MReport April 2019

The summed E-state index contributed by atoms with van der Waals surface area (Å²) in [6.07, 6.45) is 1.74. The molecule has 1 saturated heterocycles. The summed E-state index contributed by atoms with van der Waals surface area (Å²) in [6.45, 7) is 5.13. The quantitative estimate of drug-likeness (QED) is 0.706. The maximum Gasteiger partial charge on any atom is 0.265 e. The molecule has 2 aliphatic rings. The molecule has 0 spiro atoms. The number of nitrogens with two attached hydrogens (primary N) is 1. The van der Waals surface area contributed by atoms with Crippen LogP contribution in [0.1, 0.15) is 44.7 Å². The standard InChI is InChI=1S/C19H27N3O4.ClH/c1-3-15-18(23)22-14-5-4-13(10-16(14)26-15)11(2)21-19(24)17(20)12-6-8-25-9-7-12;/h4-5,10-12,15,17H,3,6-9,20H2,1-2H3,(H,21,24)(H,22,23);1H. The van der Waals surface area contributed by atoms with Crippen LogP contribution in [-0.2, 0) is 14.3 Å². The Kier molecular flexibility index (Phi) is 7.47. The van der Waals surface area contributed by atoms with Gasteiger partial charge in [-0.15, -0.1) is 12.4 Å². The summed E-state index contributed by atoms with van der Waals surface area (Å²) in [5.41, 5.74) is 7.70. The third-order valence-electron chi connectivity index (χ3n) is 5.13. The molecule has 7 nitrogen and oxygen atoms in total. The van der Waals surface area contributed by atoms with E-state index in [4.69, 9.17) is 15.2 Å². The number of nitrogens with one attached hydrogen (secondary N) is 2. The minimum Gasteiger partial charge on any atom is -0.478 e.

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50 | TH E M R EP O RT O R I G I NAT I O N S E R V I C I N G DATA G O V E R N M E N T S E C O N DA R Y M A R K E T THE LATEST DATA The Price of Entry Just how expensive is it for first-time buyers to break into the housing market? A ccording to a Zillow analysis, homebuyers are beginning to dis- tance themselves from other income groups, highlighting how expensive it is, especially for first-time buyers to break into the housing market. "Home prices have outpaced incomes for nearly a decade, push- ing homeownership further and further out of reach for first-time buyers even as homeownership aspirations remain very high," said Aaron Terrazas, Senior Economist at Zillow. More than a third of homebuy- ers now make more than $100,000, data revealed. However, on the other hand, about 3.5 million fewer households can afford a typical home compared to 2012. This is as a result of homebuyer incomes having outpaced homeowner incomes and remain more than double that of renters. Home values recorded an increase from 2012 to 2017, rising to 36 percent while the rise in incomes reflects a mere 11 per- cent. Zillow analysis shows that a typical homebuyer household in 2017 earned more than 62.7 percent of all households, up from 59.8 percent in 2012. At the same time, the share of buyer households making more than $100,000 a year grew eight percentage points to 38 percent, while those making $50,000 or less fell eight percentage points to 28 percent. The share of buyers making $50,000 to $100,000 held steady during that time at 34 percent. New York topped the list of homebuyers making more than $100,000 in 2017 at 59 percent, followed by Los Angeles at 56 percent, and Chicago at 43 percent. The breakdown of median house- hold incomes in the U.S. revealed that home buyers earn $79,900, while homeowner income is at $75,000. Almost half of renters, who moved in the past year (46 percent) considered buying a home during their search but ultimately ended up renting. "In the past, low interest rates, lax lending, and migration from pricier to more affordable com- munities have helped square that circle—but those palliatives break down sooner or later. If becom- ing a homeowner trends further toward the exclusive domain of society's most fortunate, wealth inequality could see an acceleration in the years ahead," Terrazas said. Homebuyers and homeown- ers, who historically had similar incomes, are seeing a widening gap as buyers pulled ahead during the recovery from the Great Recession. The analysis pointed out that to a large extent, this is because sales prices outpaced home values in many hot markets, meaning it takes more money to be a home buyer than to be a homeowner. Where the Inventory Is Steady growth in inventory could indicate steps toward a more balanced market. T he juggernaut that was the housing market mellowed a lot last year, especially as 2018 drew to a close. Home sales were down 12 percent year-over-year in December, freeing up more inventory, accord- ing to the latest National Housing Report from RE/MAX. December's drop-off in sales was the biggest for the month in a decade and was the fifth straight month in which sales numbers were down compared to a year earlier. "Home sales have cooled, es- pecially during the second half of 2018, but that was inevitable given the strong seller's market that has per- sisted for nearly a decade," said Adam Contos, CEO, RE/MAX. "We believe sales activity can pick back up if the pace of price escalation continues to moder- ate, interest rates tick further downward, and wage growth continues." It was also the third month in a row that inventory grew—up 4.6 percent from a year ago, and the first time in about a decade that a year ended with more inventory than the previous December. The month closed with an average of 4.1 months of inventory nation- ally, up even over November's 3.9 months of supply. "December's inventory gain, con- tinuing the three-month growth trend, is welcome news," Contos said. "The market remains choppy and there's still a long way to go, but these gains represent steps toward a balanced market, which in the long run is healthy for both buyers and sellers." Four metros had more than a half-year's supply in December, the most notable being Miami, with a 10-month inventory. San Francisco's 1.8 months of supply was the lowest in December. Homes were flying off the shelf in Omaha, where they closed in an average 26 days in December. That's just about half the month's national average of 54. Salt Lake City and San Francisco houses both moved in about 37 days. On the other side of the equa- tion, selling a home in Trenton, N.J. was a long wait. Homes that closed in December spent an aver- age of 113 days on the market. Home buyers still paid record amounts throughout 2018. Prices grew year-over-year in every month of 2018, with the biggest gains being the 13 percent upswing in Boise. Wichita and Salt Lake City also put up double-digit in- creases in median prices compared to the previous December. Eight metros did see their prices come down in December. The largest dip was Honolulu, where the median home price dropped almost 8 percent, compared to a year earlier. Overall, December's year-over-year increase was just over 2 percent, which was much smaller than Decembers past. "Home sales have cooled, especially during the second half of 2018, but that was inevitable given the strong seller's market that has persisted for nearly a decade." —Adam Contos, CEO, RE/MAX

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